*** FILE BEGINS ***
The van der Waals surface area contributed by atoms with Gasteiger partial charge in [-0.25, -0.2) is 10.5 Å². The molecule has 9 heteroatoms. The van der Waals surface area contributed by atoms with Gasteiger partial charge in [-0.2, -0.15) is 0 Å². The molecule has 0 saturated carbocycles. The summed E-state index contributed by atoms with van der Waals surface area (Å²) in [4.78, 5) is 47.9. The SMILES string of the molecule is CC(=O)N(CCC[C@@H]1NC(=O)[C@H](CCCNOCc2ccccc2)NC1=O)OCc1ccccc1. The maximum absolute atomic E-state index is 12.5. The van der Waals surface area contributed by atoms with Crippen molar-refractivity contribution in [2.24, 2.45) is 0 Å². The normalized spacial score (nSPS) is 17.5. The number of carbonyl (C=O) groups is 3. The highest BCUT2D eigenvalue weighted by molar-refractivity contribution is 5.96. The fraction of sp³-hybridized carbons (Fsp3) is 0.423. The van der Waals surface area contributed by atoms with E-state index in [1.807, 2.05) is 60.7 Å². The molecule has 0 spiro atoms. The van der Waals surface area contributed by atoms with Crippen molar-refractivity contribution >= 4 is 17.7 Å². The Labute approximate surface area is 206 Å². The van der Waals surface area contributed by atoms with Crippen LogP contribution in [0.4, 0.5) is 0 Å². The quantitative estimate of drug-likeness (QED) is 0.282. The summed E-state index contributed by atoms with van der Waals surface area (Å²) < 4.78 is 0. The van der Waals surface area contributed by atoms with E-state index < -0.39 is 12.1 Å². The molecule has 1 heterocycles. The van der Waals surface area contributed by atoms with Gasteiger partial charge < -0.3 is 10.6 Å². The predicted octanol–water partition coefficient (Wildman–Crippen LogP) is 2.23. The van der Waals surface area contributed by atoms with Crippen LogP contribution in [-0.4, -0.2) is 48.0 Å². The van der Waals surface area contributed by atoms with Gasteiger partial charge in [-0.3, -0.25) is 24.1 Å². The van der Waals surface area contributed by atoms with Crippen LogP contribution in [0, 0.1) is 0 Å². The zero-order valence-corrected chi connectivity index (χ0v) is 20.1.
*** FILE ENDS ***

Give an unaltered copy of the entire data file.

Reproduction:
The van der Waals surface area contributed by atoms with Gasteiger partial charge in [-0.25, -0.2) is 10.5 Å². The molecule has 9 heteroatoms. The van der Waals surface area contributed by atoms with Gasteiger partial charge in [-0.2, -0.15) is 0 Å². The molecule has 0 saturated carbocycles. The summed E-state index contributed by atoms with van der Waals surface area (Å²) in [4.78, 5) is 47.9. The SMILES string of the molecule is CC(=O)N(CCC[C@@H]1NC(=O)[C@H](CCCNOCc2ccccc2)NC1=O)OCc1ccccc1. The maximum absolute atomic E-state index is 12.5. The van der Waals surface area contributed by atoms with Crippen molar-refractivity contribution in [2.24, 2.45) is 0 Å². The normalized spacial score (nSPS) is 17.5. The number of carbonyl (C=O) groups is 3. The highest BCUT2D eigenvalue weighted by molar-refractivity contribution is 5.96. The fraction of sp³-hybridized carbons (Fsp3) is 0.423. The van der Waals surface area contributed by atoms with E-state index in [1.807, 2.05) is 60.7 Å². The molecule has 0 spiro atoms. The van der Waals surface area contributed by atoms with Crippen molar-refractivity contribution >= 4 is 17.7 Å². The Labute approximate surface area is 206 Å². The van der Waals surface area contributed by atoms with Crippen LogP contribution in [0.4, 0.5) is 0 Å². The quantitative estimate of drug-likeness (QED) is 0.282. The summed E-state index contributed by atoms with van der Waals surface area (Å²) < 4.78 is 0. The van der Waals surface area contributed by atoms with E-state index < -0.39 is 12.1 Å². The molecule has 1 heterocycles. The van der Waals surface area contributed by atoms with Gasteiger partial charge < -0.3 is 10.6 Å². The predicted octanol–water partition coefficient (Wildman–Crippen LogP) is 2.23. The van der Waals surface area contributed by atoms with Crippen LogP contribution in [-0.4, -0.2) is 48.0 Å². The van der Waals surface area contributed by atoms with Gasteiger partial charge in [-0.3, -0.25) is 24.1 Å². The van der Waals surface area contributed by atoms with Crippen LogP contribution in [0, 0.1) is 0 Å². The zero-order valence-corrected chi connectivity index (χ0v) is 20.1.